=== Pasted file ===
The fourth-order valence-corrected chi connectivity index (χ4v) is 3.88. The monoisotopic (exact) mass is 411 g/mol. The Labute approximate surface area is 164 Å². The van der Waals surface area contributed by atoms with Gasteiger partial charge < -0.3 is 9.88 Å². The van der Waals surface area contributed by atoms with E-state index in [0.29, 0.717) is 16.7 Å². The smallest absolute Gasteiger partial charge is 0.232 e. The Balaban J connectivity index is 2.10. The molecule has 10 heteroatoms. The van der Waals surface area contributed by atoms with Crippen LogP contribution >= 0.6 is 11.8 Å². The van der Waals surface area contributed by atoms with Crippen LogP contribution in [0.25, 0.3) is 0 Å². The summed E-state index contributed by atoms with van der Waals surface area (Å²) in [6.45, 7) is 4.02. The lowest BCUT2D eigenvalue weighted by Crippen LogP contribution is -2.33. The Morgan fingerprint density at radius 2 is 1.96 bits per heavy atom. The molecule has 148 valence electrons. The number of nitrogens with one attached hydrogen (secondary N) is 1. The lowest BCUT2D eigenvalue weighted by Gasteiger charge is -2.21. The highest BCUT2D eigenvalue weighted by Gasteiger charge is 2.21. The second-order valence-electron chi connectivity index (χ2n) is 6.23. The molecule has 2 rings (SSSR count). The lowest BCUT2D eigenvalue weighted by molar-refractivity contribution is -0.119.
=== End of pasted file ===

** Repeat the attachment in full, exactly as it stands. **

The fourth-order valence-corrected chi connectivity index (χ4v) is 3.88. The monoisotopic (exact) mass is 411 g/mol. The Labute approximate surface area is 164 Å². The van der Waals surface area contributed by atoms with Gasteiger partial charge < -0.3 is 9.88 Å². The van der Waals surface area contributed by atoms with E-state index in [0.29, 0.717) is 16.7 Å². The smallest absolute Gasteiger partial charge is 0.232 e. The Balaban J connectivity index is 2.10. The molecule has 10 heteroatoms. The van der Waals surface area contributed by atoms with Crippen LogP contribution >= 0.6 is 11.8 Å². The van der Waals surface area contributed by atoms with Crippen LogP contribution in [0.25, 0.3) is 0 Å². The summed E-state index contributed by atoms with van der Waals surface area (Å²) in [6.45, 7) is 4.02. The lowest BCUT2D eigenvalue weighted by Crippen LogP contribution is -2.33. The Morgan fingerprint density at radius 2 is 1.96 bits per heavy atom. The molecule has 148 valence electrons. The number of nitrogens with one attached hydrogen (secondary N) is 1. The lowest BCUT2D eigenvalue weighted by Gasteiger charge is -2.21. The highest BCUT2D eigenvalue weighted by Gasteiger charge is 2.21. The second-order valence-electron chi connectivity index (χ2n) is 6.23. The molecule has 2 rings (SSSR count). The lowest BCUT2D eigenvalue weighted by molar-refractivity contribution is -0.119.